Carl Rogers

What Did Carl Rogers Say About Learning?

by TeachThought Staff

In our continuing reading and research on learning–whether we’re looking at project-based learning, problem-based learning, blended learning, or any number of other approaches–we often bump into the idea of self-directed learning.

This is not a coincidence, we believe, as even Dewey promoted the concept of a self-directed and self-sufficient learner. At some point, though, we have gotten away from that idea–calling for self-direction by learners, but only to better function in an otherwise teacher-directed environment.

In contrast to pedagogy, which focuses on the efficient delivery of instruction and content, heutagogy focuses instead on the process of learning itself–how to learn rather than what to learn. In the same link, you’ll see 5 hypotheses from Carl Rogers (1951) about learning that collectively promote the concept of self-directed learning–even in a typical K-20 formal learning environment.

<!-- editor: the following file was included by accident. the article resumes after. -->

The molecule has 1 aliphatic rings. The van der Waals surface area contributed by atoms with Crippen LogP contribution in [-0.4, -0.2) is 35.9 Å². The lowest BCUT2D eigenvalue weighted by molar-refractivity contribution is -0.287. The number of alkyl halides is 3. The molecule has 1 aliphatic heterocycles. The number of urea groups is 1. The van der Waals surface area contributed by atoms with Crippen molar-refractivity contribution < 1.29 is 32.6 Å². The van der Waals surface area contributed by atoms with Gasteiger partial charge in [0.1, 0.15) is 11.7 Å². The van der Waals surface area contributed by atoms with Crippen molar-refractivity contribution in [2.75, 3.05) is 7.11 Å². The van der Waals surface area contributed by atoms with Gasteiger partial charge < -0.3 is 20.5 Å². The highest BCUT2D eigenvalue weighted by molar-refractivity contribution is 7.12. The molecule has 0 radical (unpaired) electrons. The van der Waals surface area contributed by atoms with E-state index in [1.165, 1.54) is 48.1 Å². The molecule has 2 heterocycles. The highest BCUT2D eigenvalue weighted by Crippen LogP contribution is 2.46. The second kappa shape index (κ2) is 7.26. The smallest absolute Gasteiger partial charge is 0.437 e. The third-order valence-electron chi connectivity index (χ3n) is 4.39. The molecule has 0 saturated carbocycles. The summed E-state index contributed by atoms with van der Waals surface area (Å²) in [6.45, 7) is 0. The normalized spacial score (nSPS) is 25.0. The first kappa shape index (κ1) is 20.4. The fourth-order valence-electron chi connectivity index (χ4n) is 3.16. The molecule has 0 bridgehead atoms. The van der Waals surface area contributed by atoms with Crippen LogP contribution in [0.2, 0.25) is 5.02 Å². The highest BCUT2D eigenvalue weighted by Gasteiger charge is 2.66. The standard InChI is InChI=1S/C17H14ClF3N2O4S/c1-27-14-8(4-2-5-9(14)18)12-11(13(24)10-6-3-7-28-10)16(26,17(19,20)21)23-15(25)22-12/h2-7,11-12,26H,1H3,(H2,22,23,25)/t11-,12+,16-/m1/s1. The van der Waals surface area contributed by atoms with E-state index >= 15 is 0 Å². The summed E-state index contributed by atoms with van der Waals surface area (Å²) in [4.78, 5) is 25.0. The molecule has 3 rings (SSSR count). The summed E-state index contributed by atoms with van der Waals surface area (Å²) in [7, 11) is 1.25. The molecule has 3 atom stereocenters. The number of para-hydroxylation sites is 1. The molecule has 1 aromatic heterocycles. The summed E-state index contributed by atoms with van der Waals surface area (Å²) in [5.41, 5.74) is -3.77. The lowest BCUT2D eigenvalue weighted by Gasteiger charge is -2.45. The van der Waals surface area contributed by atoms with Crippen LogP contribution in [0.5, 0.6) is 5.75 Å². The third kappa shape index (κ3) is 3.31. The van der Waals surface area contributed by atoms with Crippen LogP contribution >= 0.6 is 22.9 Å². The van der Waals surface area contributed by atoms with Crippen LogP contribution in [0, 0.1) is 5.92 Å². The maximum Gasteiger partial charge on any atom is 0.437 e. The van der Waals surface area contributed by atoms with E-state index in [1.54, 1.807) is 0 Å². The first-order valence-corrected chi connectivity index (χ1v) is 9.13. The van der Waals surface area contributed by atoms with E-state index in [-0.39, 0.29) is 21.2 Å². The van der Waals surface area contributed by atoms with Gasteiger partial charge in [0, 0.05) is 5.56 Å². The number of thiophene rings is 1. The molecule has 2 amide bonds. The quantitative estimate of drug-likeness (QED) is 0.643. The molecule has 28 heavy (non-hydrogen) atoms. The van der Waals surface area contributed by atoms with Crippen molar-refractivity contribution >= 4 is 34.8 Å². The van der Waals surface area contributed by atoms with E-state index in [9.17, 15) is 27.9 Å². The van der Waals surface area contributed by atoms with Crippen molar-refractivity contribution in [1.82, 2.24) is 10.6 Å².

The Learning Starts With The Student: 5 Statements

  1. “We cannot teach another person directly: we can only facilitate learning
  2. People learn significantly only those things that they perceive as being involved in the maintenance or enhancement of the structure of self
  3. Experience which if assimilated would involve a change in the organization of self tends to be resisted through denial or distortion of symbolization, and the structure and organization of self appear to become more rigid under threat
  4. Experience which is perceived as inconsistent with the self can only be assimilated if the current organization of self is relaxed and expanded to include it
  5. The educational system which most effectively promotes significant learning is one in which threat to the self, as learner, is reduced to a minimum.”